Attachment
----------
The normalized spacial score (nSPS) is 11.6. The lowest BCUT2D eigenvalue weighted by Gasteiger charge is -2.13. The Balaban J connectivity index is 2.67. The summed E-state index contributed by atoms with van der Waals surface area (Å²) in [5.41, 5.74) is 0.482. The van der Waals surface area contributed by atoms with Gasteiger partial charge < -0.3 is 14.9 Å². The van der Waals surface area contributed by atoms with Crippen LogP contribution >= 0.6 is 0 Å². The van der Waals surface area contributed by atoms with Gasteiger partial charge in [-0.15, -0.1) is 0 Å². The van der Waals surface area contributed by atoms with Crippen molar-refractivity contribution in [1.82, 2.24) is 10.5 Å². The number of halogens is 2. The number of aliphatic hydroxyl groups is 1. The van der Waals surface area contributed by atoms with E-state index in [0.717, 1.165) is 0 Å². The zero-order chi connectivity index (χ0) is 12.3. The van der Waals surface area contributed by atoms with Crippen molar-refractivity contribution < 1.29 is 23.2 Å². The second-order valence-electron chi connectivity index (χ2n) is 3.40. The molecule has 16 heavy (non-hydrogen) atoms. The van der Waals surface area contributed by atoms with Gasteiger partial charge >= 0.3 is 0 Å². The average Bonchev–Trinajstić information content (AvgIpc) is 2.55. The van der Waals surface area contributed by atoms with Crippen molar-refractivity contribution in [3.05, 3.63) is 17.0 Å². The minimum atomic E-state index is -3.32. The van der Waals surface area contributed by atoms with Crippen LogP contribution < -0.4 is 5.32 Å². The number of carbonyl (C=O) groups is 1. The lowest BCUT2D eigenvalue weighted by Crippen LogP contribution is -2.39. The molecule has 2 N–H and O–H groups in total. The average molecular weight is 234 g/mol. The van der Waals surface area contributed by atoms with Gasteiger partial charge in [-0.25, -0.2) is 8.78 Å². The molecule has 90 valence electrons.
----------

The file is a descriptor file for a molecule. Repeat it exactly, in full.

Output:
The normalized spacial score (nSPS) is 11.6. The lowest BCUT2D eigenvalue weighted by Gasteiger charge is -2.13. The Balaban J connectivity index is 2.67. The summed E-state index contributed by atoms with van der Waals surface area (Å²) in [5.41, 5.74) is 0.482. The van der Waals surface area contributed by atoms with Gasteiger partial charge < -0.3 is 14.9 Å². The van der Waals surface area contributed by atoms with Crippen LogP contribution >= 0.6 is 0 Å². The van der Waals surface area contributed by atoms with Gasteiger partial charge in [-0.15, -0.1) is 0 Å². The van der Waals surface area contributed by atoms with Crippen molar-refractivity contribution in [1.82, 2.24) is 10.5 Å². The number of halogens is 2. The number of aliphatic hydroxyl groups is 1. The van der Waals surface area contributed by atoms with E-state index in [0.717, 1.165) is 0 Å². The zero-order chi connectivity index (χ0) is 12.3. The van der Waals surface area contributed by atoms with Crippen molar-refractivity contribution < 1.29 is 23.2 Å². The second-order valence-electron chi connectivity index (χ2n) is 3.40. The molecule has 16 heavy (non-hydrogen) atoms. The van der Waals surface area contributed by atoms with Gasteiger partial charge >= 0.3 is 0 Å². The average Bonchev–Trinajstić information content (AvgIpc) is 2.55. The van der Waals surface area contributed by atoms with Crippen molar-refractivity contribution in [3.05, 3.63) is 17.0 Å². The minimum atomic E-state index is -3.32. The van der Waals surface area contributed by atoms with Crippen LogP contribution < -0.4 is 5.32 Å². The number of carbonyl (C=O) groups is 1. The lowest BCUT2D eigenvalue weighted by Crippen LogP contribution is -2.39. The molecule has 2 N–H and O–H groups in total. The average molecular weight is 234 g/mol. The van der Waals surface area contributed by atoms with Gasteiger partial charge in [-0.25, -0.2) is 8.78 Å². The molecule has 90 valence electrons.